Add like
Add dislike
Add to saved papers

A Comparison of Clinical Outcomes of Colectomies for Pediatric and Adult Patients With Inflammatory Bowel Disease.

American Surgeon 2024 June 4
Background: Crohn's disease (CD) and ulcerative colitis (UC) are prevalent in adult and pediatric populations, but their differences are not well studied using national data. We compared the clinical outcomes of these patients using the American College of Surgeons (ACS) National Surgical Quality Improvement Program (NSQIP) databases. Methods: Colectomy cases for CD and UC, the 2 major forms of inflammatory bowel disease (IBD), were compared between adult and pediatric patients using the 2017-2019 ACS NSQIP databases. Various clinical factors were analyzed, with postoperative complications being the primary outcome of interest. Results: We identified 542 pediatric and 5174 adult CD patients and 360 pediatric and 1292 adult UC patients. Adults with CD or UC were more likely to be on steroids preoperatively (CD: 60.15% vs 24.54%; UC: 65.63% vs 51.39%). Children with IBD were more likely to have preoperative transfusions (CD: 1.48% vs .33%; UC: 8.33% vs .62%), systemic inflammatory response syndrome (CD: 3.51% vs .93%; UC: 12.78% vs 3.10%), or sepsis (CD: 1.85% vs .66%; UC: 1.39% vs .31%). Unplanned reoperations were more common among pediatric patients in both disease states compared to adults (CD: 6.27% vs 4.10%; UC: 11.11% vs 4.26%), with P -values for all factors described as ≤.02. Multivariate logistic regression found pediatric age to be associated with higher odds of needing a reoperation among UC patients but not CD patients. Conclusion: Pediatric patients were sicker at the time of surgery, and those with either disease were more likely to require a reoperation within 30 days.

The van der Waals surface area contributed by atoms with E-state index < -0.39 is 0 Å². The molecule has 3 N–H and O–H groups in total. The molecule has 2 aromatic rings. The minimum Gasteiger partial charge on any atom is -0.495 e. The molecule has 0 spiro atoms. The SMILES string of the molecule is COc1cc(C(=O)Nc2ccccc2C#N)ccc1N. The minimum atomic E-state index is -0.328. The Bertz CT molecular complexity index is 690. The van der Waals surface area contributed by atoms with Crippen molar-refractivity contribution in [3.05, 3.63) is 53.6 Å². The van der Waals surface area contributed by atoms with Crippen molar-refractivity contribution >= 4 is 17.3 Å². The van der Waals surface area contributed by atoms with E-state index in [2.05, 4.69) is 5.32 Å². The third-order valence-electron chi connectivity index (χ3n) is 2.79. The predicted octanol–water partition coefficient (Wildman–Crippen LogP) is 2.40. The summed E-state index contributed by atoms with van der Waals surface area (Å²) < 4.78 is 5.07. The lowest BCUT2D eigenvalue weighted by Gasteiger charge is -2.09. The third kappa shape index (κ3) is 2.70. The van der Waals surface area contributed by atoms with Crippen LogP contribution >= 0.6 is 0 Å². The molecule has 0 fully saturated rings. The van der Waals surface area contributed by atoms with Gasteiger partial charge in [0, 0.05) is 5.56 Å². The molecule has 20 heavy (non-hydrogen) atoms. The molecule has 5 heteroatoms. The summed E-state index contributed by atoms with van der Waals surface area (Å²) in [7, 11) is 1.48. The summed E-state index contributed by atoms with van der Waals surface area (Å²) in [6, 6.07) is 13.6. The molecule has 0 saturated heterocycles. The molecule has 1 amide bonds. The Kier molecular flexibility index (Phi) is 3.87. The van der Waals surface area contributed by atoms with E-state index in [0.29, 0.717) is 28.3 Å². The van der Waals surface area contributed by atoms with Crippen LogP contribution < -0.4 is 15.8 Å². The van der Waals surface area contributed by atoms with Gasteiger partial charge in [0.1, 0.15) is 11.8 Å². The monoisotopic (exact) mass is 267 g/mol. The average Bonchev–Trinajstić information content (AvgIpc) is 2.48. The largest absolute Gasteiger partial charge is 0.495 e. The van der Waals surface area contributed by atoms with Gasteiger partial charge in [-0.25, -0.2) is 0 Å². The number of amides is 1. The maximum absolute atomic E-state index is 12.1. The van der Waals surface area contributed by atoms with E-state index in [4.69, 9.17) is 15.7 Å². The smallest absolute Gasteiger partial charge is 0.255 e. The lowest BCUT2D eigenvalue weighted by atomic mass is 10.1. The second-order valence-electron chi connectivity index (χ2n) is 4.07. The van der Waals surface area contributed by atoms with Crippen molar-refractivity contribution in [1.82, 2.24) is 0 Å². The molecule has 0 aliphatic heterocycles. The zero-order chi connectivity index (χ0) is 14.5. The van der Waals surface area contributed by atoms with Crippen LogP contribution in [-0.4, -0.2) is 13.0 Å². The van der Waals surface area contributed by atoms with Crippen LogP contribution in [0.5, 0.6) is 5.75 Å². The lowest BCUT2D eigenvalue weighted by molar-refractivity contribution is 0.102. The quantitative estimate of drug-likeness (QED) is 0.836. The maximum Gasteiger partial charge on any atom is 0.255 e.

Full text links

We have located links that may give you full text access.
Can't access the paper?
Try logging in through your university/institutional subscription. For a smoother one-click institutional access experience, please use our mobile app.

Related Resources

For the best experience, use the Read mobile app

Mobile app image

Get seemless 1-tap access through your institution/university

For the best experience, use the Read mobile app

All material on this website is protected by copyright, Copyright © 1994-2024 by WebMD LLC.
This website also contains material copyrighted by 3rd parties.

By using this service, you agree to our terms of use and privacy policy.

Your Privacy Choices Toggle icon

You can now claim free CME credits for this literature searchClaim now

Get seemless 1-tap access through your institution/university

For the best experience, use the Read mobile app